RELEASE: New CAP Polling Shows Voters Do Not Endorse Extremist Policies Supported by Trump and Congressional Republicans
Washington, D.C. — A postelection poll conducted by the Center for American Progress and GBA Strategies found that both supporters of Hillary Clinton and Donald Trump are at odds with congressional Republicans on whether issues such as cutting the social safety net and lowering taxes for corporations should be priorities for the nation. The poll also found stark divisions between both groups of voters on President-elect Trump’s signature issue of building a wall along the U.S.-Mexico border. The survey captured what was on voters’ minds going into the election and what issues they would like to see the next administration and Congress set as priorities.
The survey found that solid majorities of both Trump and Clinton voters support concrete policies designed to improve the economic security of working families, including paid family and medical leave and child care support, as well as the need to clean up government by addressing the role of special-interest money in politics. Additionally, poll results indicated that Trump and Clinton supporters share a strong consensus for a comprehensive legislative package to strengthen border security and create a path to citizenship for unauthorized immigrants, and there is a strong majority of support across both groups of voters for universal background checks on all gun sales.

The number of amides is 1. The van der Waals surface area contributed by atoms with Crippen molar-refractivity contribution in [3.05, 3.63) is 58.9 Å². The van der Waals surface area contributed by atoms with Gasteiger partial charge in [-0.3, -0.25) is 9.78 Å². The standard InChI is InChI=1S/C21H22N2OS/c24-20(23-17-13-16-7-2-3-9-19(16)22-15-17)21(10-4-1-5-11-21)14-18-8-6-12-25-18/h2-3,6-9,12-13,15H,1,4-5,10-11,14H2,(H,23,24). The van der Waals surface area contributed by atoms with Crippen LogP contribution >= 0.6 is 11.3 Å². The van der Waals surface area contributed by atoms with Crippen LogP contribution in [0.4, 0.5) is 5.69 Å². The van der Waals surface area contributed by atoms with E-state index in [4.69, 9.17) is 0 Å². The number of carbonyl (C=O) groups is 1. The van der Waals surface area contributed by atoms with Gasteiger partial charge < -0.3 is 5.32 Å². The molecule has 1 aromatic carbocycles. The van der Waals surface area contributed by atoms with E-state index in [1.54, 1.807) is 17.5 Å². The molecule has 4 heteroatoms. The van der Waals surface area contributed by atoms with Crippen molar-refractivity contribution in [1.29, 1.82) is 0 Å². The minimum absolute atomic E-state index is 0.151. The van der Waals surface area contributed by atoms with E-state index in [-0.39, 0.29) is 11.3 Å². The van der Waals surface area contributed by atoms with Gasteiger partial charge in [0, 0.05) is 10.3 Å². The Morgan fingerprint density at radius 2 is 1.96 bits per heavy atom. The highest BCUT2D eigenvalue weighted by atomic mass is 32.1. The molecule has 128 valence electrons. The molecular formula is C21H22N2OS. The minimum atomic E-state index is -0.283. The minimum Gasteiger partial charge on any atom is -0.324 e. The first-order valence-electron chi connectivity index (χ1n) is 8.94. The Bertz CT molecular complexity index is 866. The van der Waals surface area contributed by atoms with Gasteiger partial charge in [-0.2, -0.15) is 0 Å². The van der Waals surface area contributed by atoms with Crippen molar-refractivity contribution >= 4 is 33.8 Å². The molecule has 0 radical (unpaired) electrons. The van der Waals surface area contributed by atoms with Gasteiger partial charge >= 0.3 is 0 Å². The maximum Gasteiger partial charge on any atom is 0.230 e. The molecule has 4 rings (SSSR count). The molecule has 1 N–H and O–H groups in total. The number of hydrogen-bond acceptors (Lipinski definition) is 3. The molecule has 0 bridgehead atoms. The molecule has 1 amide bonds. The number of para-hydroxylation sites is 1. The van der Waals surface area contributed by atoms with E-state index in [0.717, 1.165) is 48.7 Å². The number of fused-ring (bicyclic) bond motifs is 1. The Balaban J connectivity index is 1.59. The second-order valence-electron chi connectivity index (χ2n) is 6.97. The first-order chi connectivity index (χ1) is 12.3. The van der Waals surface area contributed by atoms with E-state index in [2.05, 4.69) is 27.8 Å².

“While the outcome of the election was a vote against the status quo in Washington, it does not equate to an electoral mandate for political leaders to pursue radical policies that divide the country and undermine the economic standing of American families,” said CAP Senior Fellow John Halpin. “Policymakers should turn their attention to the ideas that will help mend a divided nation.”
GBA Strategies conducted an online survey from November 9 to November 14, 2016, of 2,000 registered voters who indicated they voted in the November 2016 election. The survey carries a margin of error of 2.2 percentage points at the 95 percent confidence level. Top-line findings include:
- Half of Trump’s voters said they voted for him mostly to “shake up the political establishment” in Washington and fewer than 3 in 10 said they voted mostly for his policy agenda.
- Trump’s voters were primarily driven by anti-establishment and anti-elite sentiments.
- There are notable divides between Clinton and Trump voters in terms of openness to rising diversity.
- Both Trump and Clinton voters are at odds with congressional Republicans on issues such as Social Security, Medicare, and corporate taxes.
- There is notable alignment between Trump and Clinton voters on progressive issue priorities such as equal pay, money in politics, gun violence, and criminal justice reform.
- Strong majorities of both Trump and Clinton voters support a series of concrete proposals to advance economic security for all Americans, to protect the nation, and to repair systems of government.
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